Tseringma, (Tibetan: ta shi tse ring ma che nga. English: Auspicious Mistress of Long-life - Five Sisters).
The central figure, Tseringma, is white in colour with one face and two hands. The right holds upraised a gold vajra and the left placed at the heart cradles a gold long-life vase. Youthful in appearance, adorned with gold ornaments and various coloured garments, she rides the mythical white snow lion of Tibet; white with a green mane and fringe.
In the upper left corner is 'Ting gyi Shal Zangma' (Fair Blue-faced One), blue in colour, holding a mirror in the right hand and a stick with fluttering silk streamers in the left - riding on a wild ass. At the right is 'Miyo Lozangma' (Immovable Noble Mind), yellow in colour, offering savory foods with the right hand and holding a gold bowl filled with foodstuffs in the left - riding on a large young tiger.
At the bottom left is 'Tekar Drozangma' green in colour clutching a bunch of 'durva' grass in the right hand and a snake lasso in the left - riding on a blue dragon which grasps wish-fulfilling jewels in the claws. At the bottom right is 'Chopen Drinzangma' red in colour holding a treasure chest in the right hand and a wish-fulfilling jewel in the left - riding on a hornless stag. These five together are known as the Five Long-life Sisters; all attired in variously coloured silk garments and gold jewelry. At the bottom center is the Direction Guardian Vaishravana, yellow, with one face and two hands holding a victory banner in the right and a mongoose in the left - riding a snow lion.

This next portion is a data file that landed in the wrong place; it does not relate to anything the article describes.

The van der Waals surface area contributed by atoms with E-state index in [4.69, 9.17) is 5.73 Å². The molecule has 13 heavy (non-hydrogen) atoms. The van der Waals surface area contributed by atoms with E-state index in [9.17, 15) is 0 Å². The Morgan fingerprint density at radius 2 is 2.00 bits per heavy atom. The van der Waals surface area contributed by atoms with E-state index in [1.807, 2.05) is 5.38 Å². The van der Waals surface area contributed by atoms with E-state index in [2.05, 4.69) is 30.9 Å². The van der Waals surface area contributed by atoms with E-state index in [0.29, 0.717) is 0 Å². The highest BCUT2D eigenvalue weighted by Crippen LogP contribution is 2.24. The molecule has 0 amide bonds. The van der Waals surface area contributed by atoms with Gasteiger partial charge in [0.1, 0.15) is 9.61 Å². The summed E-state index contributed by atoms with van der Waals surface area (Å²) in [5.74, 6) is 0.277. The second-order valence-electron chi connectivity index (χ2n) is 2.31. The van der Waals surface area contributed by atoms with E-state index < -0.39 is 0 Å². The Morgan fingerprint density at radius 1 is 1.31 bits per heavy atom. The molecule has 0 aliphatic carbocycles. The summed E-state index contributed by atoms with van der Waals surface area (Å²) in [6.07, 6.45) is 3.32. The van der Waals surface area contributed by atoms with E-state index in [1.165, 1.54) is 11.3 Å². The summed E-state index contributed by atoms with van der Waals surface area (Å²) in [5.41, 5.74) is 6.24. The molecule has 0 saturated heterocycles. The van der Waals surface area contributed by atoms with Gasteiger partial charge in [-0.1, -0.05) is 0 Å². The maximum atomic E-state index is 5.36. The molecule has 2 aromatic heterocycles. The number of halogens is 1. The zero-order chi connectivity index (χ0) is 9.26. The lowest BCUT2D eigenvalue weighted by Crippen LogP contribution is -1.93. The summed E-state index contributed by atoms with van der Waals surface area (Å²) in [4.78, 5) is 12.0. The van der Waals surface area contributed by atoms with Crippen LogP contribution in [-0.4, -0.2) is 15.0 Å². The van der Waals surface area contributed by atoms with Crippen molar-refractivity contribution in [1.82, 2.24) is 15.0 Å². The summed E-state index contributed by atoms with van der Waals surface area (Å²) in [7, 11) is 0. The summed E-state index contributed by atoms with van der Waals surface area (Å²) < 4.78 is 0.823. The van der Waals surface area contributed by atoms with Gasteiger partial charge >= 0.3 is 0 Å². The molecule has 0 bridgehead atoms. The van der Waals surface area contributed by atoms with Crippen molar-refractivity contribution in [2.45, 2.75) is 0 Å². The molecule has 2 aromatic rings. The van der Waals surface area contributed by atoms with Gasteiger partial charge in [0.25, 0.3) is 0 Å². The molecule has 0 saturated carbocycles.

The name of each figure is written below in Tibetan 'u-chen script' executed in fine gold lettering. Many characteristics of the painting show an Eastern Tibetan and Chinese influence such as the background landscape, colours and the dragon mount.
A Short History: As Tibetan mountain spirits living on the Tibet-Nepal border the Five Long-life Sisters belong to the 'sman' class of worldly deities. Subjugated by Guru Padmasambhava in the 8th century they became avowed protectors for Buddhism. They traveled to India and received further Buddhist instruction in the 'Dark Noisy' charnel ground from the teacher 'Lobpon Chog gyi Gocha' and mahasiddha Kanha. In the 11th century, wishing to test the resolve of the great yogi Milarepa they created apparitions for the purpose of distracting him from meditation. Unable to cause any real harm due to the vows made to Guru Rinpoche they failed and three days later returned and humbled themselves before the yogi Milarepa. Again vowing to protect the Buddhist Dharma they offered up their life-essence in the form of mantras. Requesting teachings, he bestowed the 'Enlightenment Thought,' and various Vajrayana practices along with candali and mudra yoga; the two special practices of the Hevajra Tantra. Some months later, at the same location, the Tseringma sisters returned and requested detailed instructions on the practice of 'Karma mudra' which Milarepa consented to give. These are the three encounters between Milarepa and Tseringma. From the students of Milarepa arose many diverse lineages of practice which have permeated through all the schools of Tibetan Buddhism down to the present day.
Lineage: Amitayus, Dakini Simhamukha, Mahasiddha Padmakara, Jetsun Milarepa, etc.
Jeff Watt 5-98